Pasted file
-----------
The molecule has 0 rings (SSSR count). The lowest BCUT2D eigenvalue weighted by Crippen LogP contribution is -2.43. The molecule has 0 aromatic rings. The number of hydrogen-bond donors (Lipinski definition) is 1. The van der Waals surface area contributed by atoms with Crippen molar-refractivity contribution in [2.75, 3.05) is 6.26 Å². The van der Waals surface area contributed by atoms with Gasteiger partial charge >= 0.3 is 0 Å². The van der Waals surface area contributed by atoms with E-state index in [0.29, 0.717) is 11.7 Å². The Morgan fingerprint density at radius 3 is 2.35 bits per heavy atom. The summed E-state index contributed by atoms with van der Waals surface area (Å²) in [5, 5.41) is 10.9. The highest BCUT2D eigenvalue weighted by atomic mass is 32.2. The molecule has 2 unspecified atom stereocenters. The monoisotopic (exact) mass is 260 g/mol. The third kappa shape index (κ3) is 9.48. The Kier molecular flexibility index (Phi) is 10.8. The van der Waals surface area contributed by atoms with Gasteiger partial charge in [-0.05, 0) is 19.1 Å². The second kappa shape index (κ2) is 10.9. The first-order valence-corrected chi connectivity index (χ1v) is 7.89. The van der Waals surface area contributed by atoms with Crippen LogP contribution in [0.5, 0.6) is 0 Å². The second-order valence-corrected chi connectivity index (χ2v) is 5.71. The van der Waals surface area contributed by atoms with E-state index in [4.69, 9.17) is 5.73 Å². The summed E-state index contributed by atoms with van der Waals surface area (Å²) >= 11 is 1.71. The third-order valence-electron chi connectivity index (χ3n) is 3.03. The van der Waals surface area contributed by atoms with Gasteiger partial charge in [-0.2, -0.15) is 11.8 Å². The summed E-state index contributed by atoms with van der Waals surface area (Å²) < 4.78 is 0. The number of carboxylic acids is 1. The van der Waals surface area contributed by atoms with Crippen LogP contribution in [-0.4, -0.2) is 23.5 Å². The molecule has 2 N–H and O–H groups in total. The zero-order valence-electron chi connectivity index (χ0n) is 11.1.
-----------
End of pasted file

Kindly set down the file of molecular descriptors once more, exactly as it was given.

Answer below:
The molecule has 0 rings (SSSR count). The lowest BCUT2D eigenvalue weighted by Crippen LogP contribution is -2.43. The molecule has 0 aromatic rings. The number of hydrogen-bond donors (Lipinski definition) is 1. The van der Waals surface area contributed by atoms with Crippen molar-refractivity contribution in [2.75, 3.05) is 6.26 Å². The van der Waals surface area contributed by atoms with Gasteiger partial charge >= 0.3 is 0 Å². The van der Waals surface area contributed by atoms with E-state index in [0.29, 0.717) is 11.7 Å². The Morgan fingerprint density at radius 3 is 2.35 bits per heavy atom. The summed E-state index contributed by atoms with van der Waals surface area (Å²) in [5, 5.41) is 10.9. The highest BCUT2D eigenvalue weighted by atomic mass is 32.2. The molecule has 2 unspecified atom stereocenters. The monoisotopic (exact) mass is 260 g/mol. The third kappa shape index (κ3) is 9.48. The Kier molecular flexibility index (Phi) is 10.8. The van der Waals surface area contributed by atoms with Gasteiger partial charge in [-0.05, 0) is 19.1 Å². The second kappa shape index (κ2) is 10.9. The first-order valence-corrected chi connectivity index (χ1v) is 7.89. The van der Waals surface area contributed by atoms with Crippen LogP contribution in [0.5, 0.6) is 0 Å². The second-order valence-corrected chi connectivity index (χ2v) is 5.71. The van der Waals surface area contributed by atoms with E-state index in [4.69, 9.17) is 5.73 Å². The summed E-state index contributed by atoms with van der Waals surface area (Å²) >= 11 is 1.71. The third-order valence-electron chi connectivity index (χ3n) is 3.03. The van der Waals surface area contributed by atoms with Gasteiger partial charge in [-0.2, -0.15) is 11.8 Å². The summed E-state index contributed by atoms with van der Waals surface area (Å²) < 4.78 is 0. The number of carboxylic acids is 1. The van der Waals surface area contributed by atoms with Crippen LogP contribution in [-0.4, -0.2) is 23.5 Å². The molecule has 2 N–H and O–H groups in total. The zero-order valence-electron chi connectivity index (χ0n) is 11.1.